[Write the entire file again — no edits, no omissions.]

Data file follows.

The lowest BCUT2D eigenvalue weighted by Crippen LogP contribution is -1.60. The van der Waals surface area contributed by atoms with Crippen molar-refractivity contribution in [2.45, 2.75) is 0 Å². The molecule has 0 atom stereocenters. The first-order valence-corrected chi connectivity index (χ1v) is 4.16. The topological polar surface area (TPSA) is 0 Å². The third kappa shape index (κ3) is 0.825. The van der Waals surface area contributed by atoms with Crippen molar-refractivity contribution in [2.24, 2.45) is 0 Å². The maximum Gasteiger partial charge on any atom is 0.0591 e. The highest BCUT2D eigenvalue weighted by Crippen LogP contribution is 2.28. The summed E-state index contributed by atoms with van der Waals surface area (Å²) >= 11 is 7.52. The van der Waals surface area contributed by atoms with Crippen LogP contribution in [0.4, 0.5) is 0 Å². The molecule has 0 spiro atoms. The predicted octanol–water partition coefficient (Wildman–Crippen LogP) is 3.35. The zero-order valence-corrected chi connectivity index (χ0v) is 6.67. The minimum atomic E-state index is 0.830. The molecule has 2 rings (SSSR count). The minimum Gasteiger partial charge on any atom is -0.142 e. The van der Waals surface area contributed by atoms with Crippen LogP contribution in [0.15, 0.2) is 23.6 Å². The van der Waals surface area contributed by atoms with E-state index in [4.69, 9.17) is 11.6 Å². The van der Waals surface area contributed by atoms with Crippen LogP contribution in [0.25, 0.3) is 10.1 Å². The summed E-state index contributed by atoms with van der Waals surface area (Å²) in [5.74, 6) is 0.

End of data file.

The lowest BCUT2D eigenvalue weighted by Crippen LogP contribution is -1.60. The van der Waals surface area contributed by atoms with Crippen molar-refractivity contribution in [2.45, 2.75) is 0 Å². The molecule has 0 atom stereocenters. The first-order valence-corrected chi connectivity index (χ1v) is 4.16. The topological polar surface area (TPSA) is 0 Å². The third kappa shape index (κ3) is 0.825. The van der Waals surface area contributed by atoms with Crippen molar-refractivity contribution in [2.24, 2.45) is 0 Å². The maximum Gasteiger partial charge on any atom is 0.0591 e. The highest BCUT2D eigenvalue weighted by Crippen LogP contribution is 2.28. The summed E-state index contributed by atoms with van der Waals surface area (Å²) >= 11 is 7.52. The van der Waals surface area contributed by atoms with Crippen LogP contribution in [0.4, 0.5) is 0 Å². The molecule has 0 spiro atoms. The predicted octanol–water partition coefficient (Wildman–Crippen LogP) is 3.35. The zero-order valence-corrected chi connectivity index (χ0v) is 6.67. The minimum atomic E-state index is 0.830. The molecule has 2 rings (SSSR count). The minimum Gasteiger partial charge on any atom is -0.142 e. The van der Waals surface area contributed by atoms with Crippen LogP contribution in [0.15, 0.2) is 23.6 Å². The van der Waals surface area contributed by atoms with E-state index in [4.69, 9.17) is 11.6 Å². The van der Waals surface area contributed by atoms with Crippen LogP contribution in [0.25, 0.3) is 10.1 Å². The summed E-state index contributed by atoms with van der Waals surface area (Å²) in [5.74, 6) is 0.